Master Facilitator Journal

Master Facilitator Journal | Issue #0372, Dec 9, 2008

Dear Friends,
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One of our readers asked for a follow-up to last weeks article, Be a Catalyst for Clarity that offers tips to moves participants into action after the group is over. In a training environment, action might equate to applying what was learned in the group. In an issue resolution or problem-solving session, action would equate to doing what the group agreed to do. This week's article, Facilitate Action, offers some tips to facilitate action in your groups. And as always, I look forward to your ideas and experiences in this arena.

Check out our special discount offer on self-guided teleclasses at the end of this issue.

There are still a couple of slots open in our upcoming Journey of Collaboration and Facilitation workshop coming to Madison Wisconsin the week of January 12th. I would love to meet some of you there in person. The workshop is highly experiential and brings an integral focus to facilitation that we feel is lacking in many trainings of this type. Details, testimonials, and a recorded teleclass explaining this offering can be found here.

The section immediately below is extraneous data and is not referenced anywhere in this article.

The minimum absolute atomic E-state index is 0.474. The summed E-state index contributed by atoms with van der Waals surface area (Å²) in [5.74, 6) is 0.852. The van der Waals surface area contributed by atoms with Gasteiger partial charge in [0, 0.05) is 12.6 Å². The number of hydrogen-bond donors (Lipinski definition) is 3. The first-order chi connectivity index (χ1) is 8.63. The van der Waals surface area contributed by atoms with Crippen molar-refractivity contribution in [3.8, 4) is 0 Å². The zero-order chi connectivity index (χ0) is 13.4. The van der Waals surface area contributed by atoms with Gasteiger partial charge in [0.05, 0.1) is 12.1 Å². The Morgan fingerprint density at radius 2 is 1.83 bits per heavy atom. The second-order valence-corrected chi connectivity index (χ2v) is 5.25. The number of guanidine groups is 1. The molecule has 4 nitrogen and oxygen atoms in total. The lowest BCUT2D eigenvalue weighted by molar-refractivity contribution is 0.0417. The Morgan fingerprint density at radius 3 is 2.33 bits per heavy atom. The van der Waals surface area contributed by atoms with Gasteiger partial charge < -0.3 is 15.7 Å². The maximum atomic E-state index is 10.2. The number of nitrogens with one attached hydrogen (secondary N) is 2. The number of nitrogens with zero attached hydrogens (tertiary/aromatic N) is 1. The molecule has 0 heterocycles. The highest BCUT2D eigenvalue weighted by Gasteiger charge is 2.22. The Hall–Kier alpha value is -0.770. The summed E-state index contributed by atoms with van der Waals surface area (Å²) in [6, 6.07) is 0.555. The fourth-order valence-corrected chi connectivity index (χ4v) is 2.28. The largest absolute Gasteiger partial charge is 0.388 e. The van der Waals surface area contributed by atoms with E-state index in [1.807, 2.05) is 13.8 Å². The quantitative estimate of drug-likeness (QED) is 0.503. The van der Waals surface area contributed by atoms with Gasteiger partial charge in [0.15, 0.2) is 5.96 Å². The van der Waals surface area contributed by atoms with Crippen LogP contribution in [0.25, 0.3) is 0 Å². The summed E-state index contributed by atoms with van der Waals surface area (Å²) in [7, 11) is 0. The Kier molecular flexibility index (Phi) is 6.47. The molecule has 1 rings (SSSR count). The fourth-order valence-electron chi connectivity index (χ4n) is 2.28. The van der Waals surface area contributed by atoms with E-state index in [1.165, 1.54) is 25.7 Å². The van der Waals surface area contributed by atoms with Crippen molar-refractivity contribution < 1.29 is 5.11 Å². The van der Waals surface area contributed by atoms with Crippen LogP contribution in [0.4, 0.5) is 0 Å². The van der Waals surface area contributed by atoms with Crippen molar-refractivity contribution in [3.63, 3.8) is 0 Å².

We hope our work continues to bring inspiration to your world. Thank you for being a part of our growing community. Please continue to send the wonderful feedback.



journey of collaboration

The Point

Facilitate Action
Create an environment where group outcomes are put into practice.

Group Dynamics Skill

As a trainer and facilitator, and someone who often trains trainers and facilitators, I often ask myself this question, "What constitutes success in a group?" Whether the group is seeking to learn something new, or to carry out a plan of action in response to a problem or opportunity, success usually equates to participants getting certain results, results that come from taking action. So what does it take for people to actually do what they learned or decided to do in a group that you're facilitating?

In my opinion, this is one of those questions, that we'll probably always ask. Still, there are some things we can do to pave the way for groups to get the results they're after. I offer a few tips below and look forward to hear your ideas as well.


Clarify the results we want.
Because this is such an obvious point, it's often overlooked. Spend time before, during, and after a group session to find out, specifically, what your group wants to learn or accomplish as a result of coming together. Results will be either tangible or intangible.